To understand the contribution of specific mFcγR to rapid antibody clearance in NOD SCID mice, we made use of animals lacking different classes of mFcγR. In NOD SCID FcR γ-/- mice (which express no activatory FcγR at the cell surface29) there was no significant difference in the concentration of hIgG1 over time compared with NOD SCID mice (figure 4A), demonstrating that a lack of activatory mFcγR does not influence hIgG1 clearance. However, in NOD SCID mice deficient in the inhibitory mFcγRII, the concentrations of hIgG1 were significantly increased compared with wild-type NOD SCID mice retaining mFcγRII (figure 4B) and comparable with SCID mice. These results demonstrate that the rapid hIgG1 clearance in NOD SCID mice is dependent on mFcγRII. Moreover, this result suggests that the somewhat reduced FcγRII expression seen previously in NOD SCID mice is not responsible for the fast hIgG1 clearance rate.
The polymorphic variants of mFcγRII have comparable affinity for hIgG1
A number of autoimmune strains including NOD express the ly17.1 form of mFcγRII while most other in-bred strains, including BALB/c, express the ly17.2 variant.30 These two polymorphic forms vary in four amino acids, three of which are located in the extracellular domain.30 The extracellular domain of FcγRII from SCID and NOD SCID mice was cloned and expressed; their relative affinity for IgG was then determined by SPR. Neither heat aggregated, pooled hIgG or individual isotypes of IgG displayed substantially different binding affinities to the ly17.1 and ly17.2 variants (table 1).
Absence of hematopoietic mFcγRII or phagocytes does not restore normal mAb clearance
mFcγRII is expressed on both hematopoietic and non-hematopoietic cells.30 31 We, therefore, sought to determine which mFcγRII-expressing cells were responsible for the rapid clearance of hIgG1. Accordingly, NOD SCID mice were irradiated and reconstituted with bone marrow from NOD SCID FcγRII-/- mice (figure 4C,D). These mice, reconstituted with hematopoietic cells lacking mFcγRII displayed rapid clearance of hIgG1 and mIgG2a, indicating that mFcγRII on cells of the hematopoietic system were not responsible for the rapid mAb clearance (figure 4E). We next considered whether phagocytes, particularly tissue resident macrophages, might be responsible and so deleted them with clodronate liposomes. This approach effectively removed macrophages (online supplementary figure 3b) but only resulted in a small increase in circulating hIgG1 7 days after mAb administration, with no hIgG1 detectable by day 14 (figure 4F). This suggests that phagocytes in NOD SCID mice are not primarily responsible for the rapid hIgG1 clearance and that a non-hematopoietic cell type is responsible. Given their high expression of mFcγRII, the liver sinusoidal endothelial cells (LSEC) seem the most likely candidate.31 We confirmed high expression of mFcγRII on these cells by immunofluorescence of livers from both BALB/c and NOD SCID mice (online supplementary figure 4a and b). Moreover, we found hIgG detectable at substantially higher levels within the liver of NSG than SCID mice following administration of hIgG1 mAb confirming a role for the liver as a site of hIgG1 accumulation (online supplementary figure 4c).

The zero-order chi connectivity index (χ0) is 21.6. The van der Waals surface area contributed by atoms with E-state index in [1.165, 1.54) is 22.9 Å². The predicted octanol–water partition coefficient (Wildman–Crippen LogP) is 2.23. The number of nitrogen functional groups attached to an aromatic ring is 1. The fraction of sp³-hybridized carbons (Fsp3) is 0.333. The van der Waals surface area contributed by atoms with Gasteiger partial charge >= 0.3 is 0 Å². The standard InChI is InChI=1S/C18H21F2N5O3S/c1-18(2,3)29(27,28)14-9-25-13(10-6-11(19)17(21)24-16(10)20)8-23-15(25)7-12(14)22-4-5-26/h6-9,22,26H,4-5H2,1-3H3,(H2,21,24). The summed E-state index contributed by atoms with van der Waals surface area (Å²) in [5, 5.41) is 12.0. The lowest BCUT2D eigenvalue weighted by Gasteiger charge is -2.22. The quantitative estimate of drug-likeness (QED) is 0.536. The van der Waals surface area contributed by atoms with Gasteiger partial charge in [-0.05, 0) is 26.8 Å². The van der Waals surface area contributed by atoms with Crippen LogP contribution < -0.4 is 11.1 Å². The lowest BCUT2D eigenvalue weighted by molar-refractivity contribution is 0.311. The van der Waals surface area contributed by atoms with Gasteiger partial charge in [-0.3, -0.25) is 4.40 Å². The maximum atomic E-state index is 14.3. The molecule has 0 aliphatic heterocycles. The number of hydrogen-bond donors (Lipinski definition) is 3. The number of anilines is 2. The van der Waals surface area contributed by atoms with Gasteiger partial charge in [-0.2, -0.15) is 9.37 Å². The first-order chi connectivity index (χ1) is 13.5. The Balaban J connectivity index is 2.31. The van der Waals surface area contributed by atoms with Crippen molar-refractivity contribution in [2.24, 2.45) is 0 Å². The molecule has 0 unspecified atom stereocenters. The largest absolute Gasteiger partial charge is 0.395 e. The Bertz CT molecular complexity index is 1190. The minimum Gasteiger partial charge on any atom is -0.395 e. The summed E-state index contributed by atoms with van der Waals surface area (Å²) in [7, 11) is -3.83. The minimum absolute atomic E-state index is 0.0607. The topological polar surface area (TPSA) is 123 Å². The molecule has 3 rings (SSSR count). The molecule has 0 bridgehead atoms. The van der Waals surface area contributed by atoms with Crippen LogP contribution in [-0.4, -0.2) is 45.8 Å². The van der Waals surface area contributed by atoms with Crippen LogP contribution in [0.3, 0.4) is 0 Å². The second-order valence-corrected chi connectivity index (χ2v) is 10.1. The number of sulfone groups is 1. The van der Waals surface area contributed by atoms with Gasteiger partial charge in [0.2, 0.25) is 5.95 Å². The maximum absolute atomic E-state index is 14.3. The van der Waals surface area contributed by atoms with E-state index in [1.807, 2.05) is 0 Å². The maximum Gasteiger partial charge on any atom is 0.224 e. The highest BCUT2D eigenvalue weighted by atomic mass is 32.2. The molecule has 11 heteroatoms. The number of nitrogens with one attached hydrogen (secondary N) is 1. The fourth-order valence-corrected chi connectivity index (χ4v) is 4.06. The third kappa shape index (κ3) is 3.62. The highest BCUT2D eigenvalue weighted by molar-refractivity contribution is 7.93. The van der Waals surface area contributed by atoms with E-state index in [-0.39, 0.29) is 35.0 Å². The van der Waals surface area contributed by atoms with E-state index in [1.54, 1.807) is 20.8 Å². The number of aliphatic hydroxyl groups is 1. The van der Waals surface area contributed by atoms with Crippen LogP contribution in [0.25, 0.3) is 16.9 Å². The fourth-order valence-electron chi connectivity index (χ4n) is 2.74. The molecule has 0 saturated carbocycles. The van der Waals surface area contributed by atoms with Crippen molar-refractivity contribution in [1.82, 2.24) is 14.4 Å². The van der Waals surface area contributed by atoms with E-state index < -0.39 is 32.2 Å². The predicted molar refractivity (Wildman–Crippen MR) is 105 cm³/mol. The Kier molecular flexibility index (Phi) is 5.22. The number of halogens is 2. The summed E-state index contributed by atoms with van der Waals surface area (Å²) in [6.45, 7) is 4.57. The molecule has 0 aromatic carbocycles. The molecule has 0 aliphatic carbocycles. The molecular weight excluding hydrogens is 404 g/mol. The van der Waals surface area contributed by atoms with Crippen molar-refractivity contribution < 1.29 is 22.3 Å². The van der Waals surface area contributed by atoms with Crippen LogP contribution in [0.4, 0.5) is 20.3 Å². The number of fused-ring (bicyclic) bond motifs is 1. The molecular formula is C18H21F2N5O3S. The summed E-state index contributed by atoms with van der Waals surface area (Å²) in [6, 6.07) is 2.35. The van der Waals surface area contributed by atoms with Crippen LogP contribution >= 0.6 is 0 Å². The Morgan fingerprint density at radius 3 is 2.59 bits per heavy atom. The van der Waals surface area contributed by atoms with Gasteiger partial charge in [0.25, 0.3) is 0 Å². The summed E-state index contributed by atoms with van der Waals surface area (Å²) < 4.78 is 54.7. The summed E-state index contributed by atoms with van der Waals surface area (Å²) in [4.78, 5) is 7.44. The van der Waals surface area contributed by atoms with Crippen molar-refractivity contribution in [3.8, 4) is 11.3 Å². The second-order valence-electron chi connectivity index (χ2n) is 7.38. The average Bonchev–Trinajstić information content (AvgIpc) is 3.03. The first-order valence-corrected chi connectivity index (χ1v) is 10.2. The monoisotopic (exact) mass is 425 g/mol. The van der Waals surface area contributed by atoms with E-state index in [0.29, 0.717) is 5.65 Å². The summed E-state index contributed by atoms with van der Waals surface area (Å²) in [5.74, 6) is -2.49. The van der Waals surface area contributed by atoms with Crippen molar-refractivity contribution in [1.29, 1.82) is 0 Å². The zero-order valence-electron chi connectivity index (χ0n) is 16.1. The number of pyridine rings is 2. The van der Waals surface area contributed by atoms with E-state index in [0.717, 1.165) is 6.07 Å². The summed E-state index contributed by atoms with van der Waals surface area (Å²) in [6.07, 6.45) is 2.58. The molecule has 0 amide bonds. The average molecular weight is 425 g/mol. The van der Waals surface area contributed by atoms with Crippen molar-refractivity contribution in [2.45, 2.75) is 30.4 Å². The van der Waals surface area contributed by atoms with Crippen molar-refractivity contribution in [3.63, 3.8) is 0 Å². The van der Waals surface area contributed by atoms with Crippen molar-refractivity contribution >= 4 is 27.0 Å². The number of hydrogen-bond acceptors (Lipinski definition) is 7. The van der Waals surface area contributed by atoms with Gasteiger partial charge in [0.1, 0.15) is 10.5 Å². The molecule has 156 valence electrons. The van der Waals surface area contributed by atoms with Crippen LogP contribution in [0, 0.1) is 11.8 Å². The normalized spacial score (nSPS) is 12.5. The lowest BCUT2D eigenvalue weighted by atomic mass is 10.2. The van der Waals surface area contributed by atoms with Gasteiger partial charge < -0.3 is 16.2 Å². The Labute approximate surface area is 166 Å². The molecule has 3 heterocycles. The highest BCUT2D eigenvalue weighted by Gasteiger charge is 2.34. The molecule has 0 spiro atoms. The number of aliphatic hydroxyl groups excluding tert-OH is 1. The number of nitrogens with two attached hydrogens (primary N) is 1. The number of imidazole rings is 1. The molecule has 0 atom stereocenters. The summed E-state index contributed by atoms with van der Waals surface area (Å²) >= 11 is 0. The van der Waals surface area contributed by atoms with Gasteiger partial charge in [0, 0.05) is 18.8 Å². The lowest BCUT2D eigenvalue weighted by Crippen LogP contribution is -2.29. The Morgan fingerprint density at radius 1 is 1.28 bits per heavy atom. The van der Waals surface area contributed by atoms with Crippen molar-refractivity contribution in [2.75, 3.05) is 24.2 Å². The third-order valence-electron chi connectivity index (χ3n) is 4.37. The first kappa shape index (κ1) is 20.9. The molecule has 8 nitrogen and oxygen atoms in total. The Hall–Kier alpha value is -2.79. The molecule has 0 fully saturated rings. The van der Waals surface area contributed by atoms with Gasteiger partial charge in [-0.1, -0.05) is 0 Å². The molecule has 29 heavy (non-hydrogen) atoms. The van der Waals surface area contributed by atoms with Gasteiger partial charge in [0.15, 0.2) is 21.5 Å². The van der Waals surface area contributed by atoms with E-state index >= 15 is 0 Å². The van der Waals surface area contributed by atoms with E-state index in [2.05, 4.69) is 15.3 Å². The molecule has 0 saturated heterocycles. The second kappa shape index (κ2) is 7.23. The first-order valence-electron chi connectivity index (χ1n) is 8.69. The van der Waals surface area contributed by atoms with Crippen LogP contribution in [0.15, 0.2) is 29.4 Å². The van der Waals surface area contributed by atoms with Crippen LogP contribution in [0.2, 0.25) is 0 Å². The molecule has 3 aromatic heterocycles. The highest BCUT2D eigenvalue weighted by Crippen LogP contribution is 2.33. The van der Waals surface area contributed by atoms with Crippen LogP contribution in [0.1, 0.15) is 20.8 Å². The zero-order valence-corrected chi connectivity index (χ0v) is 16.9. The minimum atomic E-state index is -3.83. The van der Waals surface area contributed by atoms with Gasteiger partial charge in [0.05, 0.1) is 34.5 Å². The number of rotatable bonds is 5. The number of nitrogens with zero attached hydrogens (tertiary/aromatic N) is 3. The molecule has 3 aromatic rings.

NOD SCID mice have reduced FcRn expression
As mFcγRII is not known to directly regulate mAb clearance, we next considered whether FcRn might be involved in the process of controlling clearance rate in the NOD SCID mouse. Importantly, FcRn in NOD SCID mice does not to contain any sequence variations compared with other strains and has normal binding to both human and mouse IgG.14 However, qPCR revealed significantly lower FcRn transcription in both spleen and liver of NOD SCID versus SCID mice (figure 5A). This result was confirmed at the protein level by western blotting (figure 5B) and flow cytometry using the MST-HN protein which maintains FcRn binding at both acidic and neutral pH (figure 5C).32 This latter approach demonstrated a lower expression of FcRn in Ly6C+monocytes from NSG compared with SCID mice (MFI 354 vs 3061, mean of n=4). Combined, these results demonstrate that there is a lower expression of FcRn in the tissues known to be important for IgG recycling (spleen and liver) of NOD SCID mice compared with SCID.33 mFcγRII has a pH dependent affinity for IgG isotypes and is expressed on the same cell types as FcRn.